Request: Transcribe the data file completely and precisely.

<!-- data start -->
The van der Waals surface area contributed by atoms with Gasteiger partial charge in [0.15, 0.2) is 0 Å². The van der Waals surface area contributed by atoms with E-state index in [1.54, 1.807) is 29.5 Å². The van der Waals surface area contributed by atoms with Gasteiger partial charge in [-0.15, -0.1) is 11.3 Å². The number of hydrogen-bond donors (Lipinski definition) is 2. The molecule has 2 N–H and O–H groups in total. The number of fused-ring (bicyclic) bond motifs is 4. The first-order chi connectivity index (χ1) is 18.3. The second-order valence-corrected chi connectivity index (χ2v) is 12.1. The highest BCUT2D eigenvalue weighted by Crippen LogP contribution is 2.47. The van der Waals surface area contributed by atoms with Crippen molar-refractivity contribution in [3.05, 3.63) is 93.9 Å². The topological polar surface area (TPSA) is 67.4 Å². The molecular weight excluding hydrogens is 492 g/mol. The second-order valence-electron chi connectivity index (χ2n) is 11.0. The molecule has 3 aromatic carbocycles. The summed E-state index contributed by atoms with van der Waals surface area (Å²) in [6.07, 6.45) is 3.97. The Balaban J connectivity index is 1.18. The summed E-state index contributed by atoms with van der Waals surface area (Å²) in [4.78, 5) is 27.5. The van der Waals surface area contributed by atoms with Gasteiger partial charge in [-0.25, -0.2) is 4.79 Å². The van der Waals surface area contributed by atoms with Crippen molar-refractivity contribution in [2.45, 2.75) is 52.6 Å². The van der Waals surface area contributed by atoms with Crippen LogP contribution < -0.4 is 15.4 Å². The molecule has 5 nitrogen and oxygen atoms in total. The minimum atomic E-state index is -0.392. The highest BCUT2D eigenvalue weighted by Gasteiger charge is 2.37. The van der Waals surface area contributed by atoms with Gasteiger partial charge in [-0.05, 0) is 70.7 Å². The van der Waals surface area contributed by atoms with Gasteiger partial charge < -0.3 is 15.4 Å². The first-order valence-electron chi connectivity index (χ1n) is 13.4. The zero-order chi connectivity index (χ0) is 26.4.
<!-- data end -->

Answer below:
The van der Waals surface area contributed by atoms with Gasteiger partial charge in [0.15, 0.2) is 0 Å². The van der Waals surface area contributed by atoms with E-state index in [1.54, 1.807) is 29.5 Å². The van der Waals surface area contributed by atoms with Gasteiger partial charge in [-0.15, -0.1) is 11.3 Å². The number of hydrogen-bond donors (Lipinski definition) is 2. The molecule has 2 N–H and O–H groups in total. The number of fused-ring (bicyclic) bond motifs is 4. The first-order chi connectivity index (χ1) is 18.3. The second-order valence-corrected chi connectivity index (χ2v) is 12.1. The highest BCUT2D eigenvalue weighted by Crippen LogP contribution is 2.47. The van der Waals surface area contributed by atoms with Crippen molar-refractivity contribution in [3.05, 3.63) is 93.9 Å². The topological polar surface area (TPSA) is 67.4 Å². The molecular weight excluding hydrogens is 492 g/mol. The second-order valence-electron chi connectivity index (χ2n) is 11.0. The molecule has 3 aromatic carbocycles. The summed E-state index contributed by atoms with van der Waals surface area (Å²) in [6.07, 6.45) is 3.97. The Balaban J connectivity index is 1.18. The summed E-state index contributed by atoms with van der Waals surface area (Å²) in [4.78, 5) is 27.5. The van der Waals surface area contributed by atoms with Gasteiger partial charge in [-0.25, -0.2) is 4.79 Å². The van der Waals surface area contributed by atoms with Crippen molar-refractivity contribution in [2.45, 2.75) is 52.6 Å². The van der Waals surface area contributed by atoms with Crippen LogP contribution < -0.4 is 15.4 Å². The molecule has 5 nitrogen and oxygen atoms in total. The minimum atomic E-state index is -0.392. The highest BCUT2D eigenvalue weighted by Gasteiger charge is 2.37. The van der Waals surface area contributed by atoms with Gasteiger partial charge in [-0.05, 0) is 70.7 Å². The van der Waals surface area contributed by atoms with Gasteiger partial charge < -0.3 is 15.4 Å². The first-order valence-electron chi connectivity index (χ1n) is 13.4. The zero-order chi connectivity index (χ0) is 26.4.